How to Correctly Perform Pyramid Training

Pyramiding your weights is a great way to build muscle size and strength. Working up from relatively lightweight to a heavyweight over multiple sets ensures you stimulate your muscles with the right amount of volume to stimulate growth and at the right intensity to produce strength adaptations. It’s best used on compound barbell exercises, but it can be used with machines and dumbells as well. 

Unfortunately, most programs don’t properly explain how to perform a pyramid correctly.  I used Pyramid training when I was in high school bulking for football. I gained approximately 30 pounds of muscle during those years, despite performing them incorrectly. Like most people, I over-taxed myself on the early sets, and couldn’t progress in weight as well as I could have.

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2019 Strength Training Program (Free Download)

2019 Program (image).PNG

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2019 Strength Training Program (FREE DOWNLOAD)

This is my workout cycle for the next 15-weeks. I wanted to mix things up. I based the program on Brad Schoenfeld’s Max Muscle Plan (with some tweaks by yours truly). It is an excellent book; well researched with practical guidelines and suggestions. I will probably repeat it, with minor changes, two more times before the end of the year.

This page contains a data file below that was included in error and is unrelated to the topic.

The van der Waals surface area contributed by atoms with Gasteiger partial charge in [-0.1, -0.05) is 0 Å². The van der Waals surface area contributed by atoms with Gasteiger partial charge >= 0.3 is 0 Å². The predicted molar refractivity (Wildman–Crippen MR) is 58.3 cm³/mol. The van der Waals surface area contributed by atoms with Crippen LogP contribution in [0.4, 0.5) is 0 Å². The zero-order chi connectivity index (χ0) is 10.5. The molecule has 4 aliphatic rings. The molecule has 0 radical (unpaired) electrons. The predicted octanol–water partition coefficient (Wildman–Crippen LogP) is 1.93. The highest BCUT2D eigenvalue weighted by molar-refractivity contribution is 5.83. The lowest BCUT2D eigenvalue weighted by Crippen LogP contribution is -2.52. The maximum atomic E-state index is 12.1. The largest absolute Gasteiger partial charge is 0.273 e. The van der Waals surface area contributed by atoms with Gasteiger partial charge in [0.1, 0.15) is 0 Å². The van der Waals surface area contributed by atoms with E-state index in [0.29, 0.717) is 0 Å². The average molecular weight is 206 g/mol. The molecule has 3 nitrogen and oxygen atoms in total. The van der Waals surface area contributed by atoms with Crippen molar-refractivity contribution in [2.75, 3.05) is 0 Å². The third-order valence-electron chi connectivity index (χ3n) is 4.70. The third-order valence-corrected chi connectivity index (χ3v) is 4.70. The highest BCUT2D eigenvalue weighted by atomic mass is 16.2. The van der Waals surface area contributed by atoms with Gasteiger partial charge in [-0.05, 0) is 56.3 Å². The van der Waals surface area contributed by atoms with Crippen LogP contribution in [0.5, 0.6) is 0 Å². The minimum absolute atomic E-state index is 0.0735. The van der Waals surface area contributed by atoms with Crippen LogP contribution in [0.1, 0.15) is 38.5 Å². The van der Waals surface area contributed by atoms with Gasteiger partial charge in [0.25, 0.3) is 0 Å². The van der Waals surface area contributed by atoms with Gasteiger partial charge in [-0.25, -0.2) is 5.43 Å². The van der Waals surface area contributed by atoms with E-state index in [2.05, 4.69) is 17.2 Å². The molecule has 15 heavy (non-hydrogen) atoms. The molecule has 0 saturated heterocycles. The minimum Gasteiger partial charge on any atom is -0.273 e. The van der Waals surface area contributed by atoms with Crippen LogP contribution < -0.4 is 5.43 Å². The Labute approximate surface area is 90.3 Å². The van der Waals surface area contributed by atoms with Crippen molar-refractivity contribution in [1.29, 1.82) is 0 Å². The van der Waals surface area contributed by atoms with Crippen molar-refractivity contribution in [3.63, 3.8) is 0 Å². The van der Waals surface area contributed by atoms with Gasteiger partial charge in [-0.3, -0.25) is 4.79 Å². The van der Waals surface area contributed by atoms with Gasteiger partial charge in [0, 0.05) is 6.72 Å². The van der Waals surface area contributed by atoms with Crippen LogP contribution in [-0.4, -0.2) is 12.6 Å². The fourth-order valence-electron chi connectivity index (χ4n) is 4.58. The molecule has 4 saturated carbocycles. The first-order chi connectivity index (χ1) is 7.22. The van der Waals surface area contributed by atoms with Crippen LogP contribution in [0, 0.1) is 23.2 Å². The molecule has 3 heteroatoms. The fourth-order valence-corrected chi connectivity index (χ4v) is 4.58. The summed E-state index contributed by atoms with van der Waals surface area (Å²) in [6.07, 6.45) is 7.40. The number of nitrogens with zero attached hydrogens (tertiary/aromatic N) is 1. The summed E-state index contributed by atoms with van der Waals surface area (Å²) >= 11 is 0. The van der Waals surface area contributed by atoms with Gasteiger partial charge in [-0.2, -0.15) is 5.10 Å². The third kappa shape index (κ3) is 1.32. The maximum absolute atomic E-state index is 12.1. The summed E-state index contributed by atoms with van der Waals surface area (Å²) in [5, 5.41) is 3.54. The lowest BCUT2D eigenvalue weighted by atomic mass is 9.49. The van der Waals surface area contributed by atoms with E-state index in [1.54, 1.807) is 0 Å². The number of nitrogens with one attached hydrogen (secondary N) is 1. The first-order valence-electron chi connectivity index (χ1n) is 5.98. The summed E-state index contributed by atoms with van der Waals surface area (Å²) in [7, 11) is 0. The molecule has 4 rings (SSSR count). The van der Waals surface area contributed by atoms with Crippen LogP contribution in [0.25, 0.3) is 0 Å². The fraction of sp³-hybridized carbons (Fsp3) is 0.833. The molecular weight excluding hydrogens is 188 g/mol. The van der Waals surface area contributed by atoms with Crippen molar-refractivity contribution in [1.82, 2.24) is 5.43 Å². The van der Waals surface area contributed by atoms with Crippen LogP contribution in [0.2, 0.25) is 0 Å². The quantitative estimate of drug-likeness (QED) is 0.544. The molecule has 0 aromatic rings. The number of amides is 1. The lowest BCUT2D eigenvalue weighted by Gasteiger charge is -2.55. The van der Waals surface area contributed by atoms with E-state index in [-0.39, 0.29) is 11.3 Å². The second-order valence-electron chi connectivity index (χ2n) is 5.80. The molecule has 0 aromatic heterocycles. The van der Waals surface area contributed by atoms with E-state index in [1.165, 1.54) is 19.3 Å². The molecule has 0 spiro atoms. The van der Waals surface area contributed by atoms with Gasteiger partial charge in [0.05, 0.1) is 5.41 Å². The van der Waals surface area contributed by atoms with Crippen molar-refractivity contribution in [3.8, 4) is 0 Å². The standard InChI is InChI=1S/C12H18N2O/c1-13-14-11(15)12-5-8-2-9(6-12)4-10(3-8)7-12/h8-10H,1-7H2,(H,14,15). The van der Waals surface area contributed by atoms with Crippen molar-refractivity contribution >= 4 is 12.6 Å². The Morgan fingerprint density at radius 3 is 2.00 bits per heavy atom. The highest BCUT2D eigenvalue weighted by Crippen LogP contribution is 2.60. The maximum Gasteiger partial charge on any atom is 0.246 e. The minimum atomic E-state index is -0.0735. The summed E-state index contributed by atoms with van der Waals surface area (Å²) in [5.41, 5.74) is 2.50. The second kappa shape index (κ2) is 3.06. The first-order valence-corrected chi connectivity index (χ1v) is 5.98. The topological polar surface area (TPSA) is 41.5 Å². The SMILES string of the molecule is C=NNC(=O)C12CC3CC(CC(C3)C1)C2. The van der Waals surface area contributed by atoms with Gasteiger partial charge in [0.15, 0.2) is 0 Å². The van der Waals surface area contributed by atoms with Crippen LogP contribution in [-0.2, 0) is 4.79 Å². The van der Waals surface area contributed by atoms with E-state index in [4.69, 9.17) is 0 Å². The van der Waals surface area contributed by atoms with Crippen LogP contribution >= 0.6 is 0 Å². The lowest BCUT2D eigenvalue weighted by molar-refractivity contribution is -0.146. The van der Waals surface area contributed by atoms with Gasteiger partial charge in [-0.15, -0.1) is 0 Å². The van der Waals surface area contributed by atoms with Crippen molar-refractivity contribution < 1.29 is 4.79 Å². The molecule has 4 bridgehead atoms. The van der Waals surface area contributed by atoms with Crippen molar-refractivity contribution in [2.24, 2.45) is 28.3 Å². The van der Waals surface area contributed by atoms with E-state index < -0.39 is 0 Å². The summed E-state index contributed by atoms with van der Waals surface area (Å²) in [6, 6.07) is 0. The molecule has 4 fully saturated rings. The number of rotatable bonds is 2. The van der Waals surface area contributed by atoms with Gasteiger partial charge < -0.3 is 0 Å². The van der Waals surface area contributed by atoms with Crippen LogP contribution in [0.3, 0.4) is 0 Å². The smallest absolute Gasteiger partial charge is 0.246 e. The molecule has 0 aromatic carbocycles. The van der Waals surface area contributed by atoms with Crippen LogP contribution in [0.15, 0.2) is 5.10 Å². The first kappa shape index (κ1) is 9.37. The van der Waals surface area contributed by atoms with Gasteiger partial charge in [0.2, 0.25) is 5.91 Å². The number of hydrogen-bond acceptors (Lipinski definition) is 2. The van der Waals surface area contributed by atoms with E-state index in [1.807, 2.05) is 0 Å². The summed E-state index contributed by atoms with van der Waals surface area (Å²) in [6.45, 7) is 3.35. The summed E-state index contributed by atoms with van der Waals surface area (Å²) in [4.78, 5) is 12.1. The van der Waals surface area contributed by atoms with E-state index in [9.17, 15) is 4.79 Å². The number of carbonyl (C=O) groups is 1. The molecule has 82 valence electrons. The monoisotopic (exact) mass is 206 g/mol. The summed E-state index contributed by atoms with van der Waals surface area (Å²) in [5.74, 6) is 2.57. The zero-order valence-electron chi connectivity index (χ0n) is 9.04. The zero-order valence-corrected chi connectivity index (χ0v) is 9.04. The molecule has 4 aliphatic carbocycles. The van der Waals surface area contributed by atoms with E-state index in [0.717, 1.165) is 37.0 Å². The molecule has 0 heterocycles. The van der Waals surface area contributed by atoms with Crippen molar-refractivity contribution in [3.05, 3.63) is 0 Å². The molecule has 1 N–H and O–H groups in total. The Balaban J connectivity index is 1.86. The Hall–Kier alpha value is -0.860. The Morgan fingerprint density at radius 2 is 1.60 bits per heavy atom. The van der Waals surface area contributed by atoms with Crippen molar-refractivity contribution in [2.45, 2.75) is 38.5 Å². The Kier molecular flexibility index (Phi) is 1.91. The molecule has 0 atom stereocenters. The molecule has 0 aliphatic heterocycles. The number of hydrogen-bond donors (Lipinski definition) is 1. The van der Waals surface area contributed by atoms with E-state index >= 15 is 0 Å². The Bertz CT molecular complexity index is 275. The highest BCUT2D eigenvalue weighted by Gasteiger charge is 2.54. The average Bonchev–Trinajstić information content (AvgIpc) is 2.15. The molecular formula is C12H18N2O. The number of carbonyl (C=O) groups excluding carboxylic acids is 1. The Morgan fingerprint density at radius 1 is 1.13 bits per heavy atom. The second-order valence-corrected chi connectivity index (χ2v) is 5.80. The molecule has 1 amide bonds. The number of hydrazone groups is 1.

Max Muscle Plan (Cover).jpg

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Strength Training Intensity – How Much is Optimal

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The latest issue of Muscle & Fiction and all the High-Intensity zealots would have you believe that if you don’t take a set to absolute muscular failure, you are wasting your time. That just isn’t true. On an effective strength training program for the natural lifter, most sets should stop 1 or 2 repetitions short of failure. We should avoid going to failure on all but the last set of each exercise. A simple, yet effective way to evaluate your rating of perceived exertion (RPE), is using this table developed by respected strength coach and competitive powerlifter Mike Tuchscherer.

RPE Scale (lifting)

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